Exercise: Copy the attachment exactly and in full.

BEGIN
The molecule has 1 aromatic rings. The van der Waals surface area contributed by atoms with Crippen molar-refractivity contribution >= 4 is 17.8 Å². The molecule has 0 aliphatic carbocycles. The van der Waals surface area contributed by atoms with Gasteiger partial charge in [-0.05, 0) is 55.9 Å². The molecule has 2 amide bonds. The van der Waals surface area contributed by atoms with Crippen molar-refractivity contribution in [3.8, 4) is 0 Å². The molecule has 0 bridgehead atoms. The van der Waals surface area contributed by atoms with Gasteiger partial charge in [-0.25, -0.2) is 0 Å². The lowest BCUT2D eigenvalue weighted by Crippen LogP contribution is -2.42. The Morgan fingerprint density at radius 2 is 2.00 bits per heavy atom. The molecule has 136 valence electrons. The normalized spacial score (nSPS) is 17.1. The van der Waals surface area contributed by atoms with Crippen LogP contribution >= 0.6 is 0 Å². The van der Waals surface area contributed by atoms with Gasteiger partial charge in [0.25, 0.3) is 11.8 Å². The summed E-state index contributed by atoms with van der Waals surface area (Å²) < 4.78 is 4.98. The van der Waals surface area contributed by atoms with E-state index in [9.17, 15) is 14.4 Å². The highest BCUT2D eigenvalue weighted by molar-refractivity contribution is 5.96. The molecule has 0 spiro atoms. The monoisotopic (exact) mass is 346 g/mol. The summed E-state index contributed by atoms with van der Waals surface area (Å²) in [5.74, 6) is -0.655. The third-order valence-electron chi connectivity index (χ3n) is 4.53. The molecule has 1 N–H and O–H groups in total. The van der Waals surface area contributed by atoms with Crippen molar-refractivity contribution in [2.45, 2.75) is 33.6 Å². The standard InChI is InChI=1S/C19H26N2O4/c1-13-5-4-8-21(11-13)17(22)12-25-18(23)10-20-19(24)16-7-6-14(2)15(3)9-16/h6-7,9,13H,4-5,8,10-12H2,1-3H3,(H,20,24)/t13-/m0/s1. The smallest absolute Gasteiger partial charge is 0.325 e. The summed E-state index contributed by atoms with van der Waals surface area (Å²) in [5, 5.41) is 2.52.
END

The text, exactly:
The molecule has 1 aromatic rings. The van der Waals surface area contributed by atoms with Crippen molar-refractivity contribution >= 4 is 17.8 Å². The molecule has 0 aliphatic carbocycles. The van der Waals surface area contributed by atoms with Gasteiger partial charge in [-0.05, 0) is 55.9 Å². The molecule has 2 amide bonds. The van der Waals surface area contributed by atoms with Crippen molar-refractivity contribution in [3.8, 4) is 0 Å². The molecule has 0 bridgehead atoms. The van der Waals surface area contributed by atoms with Gasteiger partial charge in [-0.25, -0.2) is 0 Å². The lowest BCUT2D eigenvalue weighted by Crippen LogP contribution is -2.42. The Morgan fingerprint density at radius 2 is 2.00 bits per heavy atom. The molecule has 136 valence electrons. The normalized spacial score (nSPS) is 17.1. The van der Waals surface area contributed by atoms with Crippen LogP contribution >= 0.6 is 0 Å². The van der Waals surface area contributed by atoms with Gasteiger partial charge in [0.25, 0.3) is 11.8 Å². The summed E-state index contributed by atoms with van der Waals surface area (Å²) < 4.78 is 4.98. The van der Waals surface area contributed by atoms with E-state index in [9.17, 15) is 14.4 Å². The highest BCUT2D eigenvalue weighted by molar-refractivity contribution is 5.96. The molecule has 0 spiro atoms. The monoisotopic (exact) mass is 346 g/mol. The summed E-state index contributed by atoms with van der Waals surface area (Å²) in [5.74, 6) is -0.655. The third-order valence-electron chi connectivity index (χ3n) is 4.53. The molecule has 1 N–H and O–H groups in total. The van der Waals surface area contributed by atoms with Crippen molar-refractivity contribution in [2.45, 2.75) is 33.6 Å². The standard InChI is InChI=1S/C19H26N2O4/c1-13-5-4-8-21(11-13)17(22)12-25-18(23)10-20-19(24)16-7-6-14(2)15(3)9-16/h6-7,9,13H,4-5,8,10-12H2,1-3H3,(H,20,24)/t13-/m0/s1. The smallest absolute Gasteiger partial charge is 0.325 e. The summed E-state index contributed by atoms with van der Waals surface area (Å²) in [5, 5.41) is 2.52.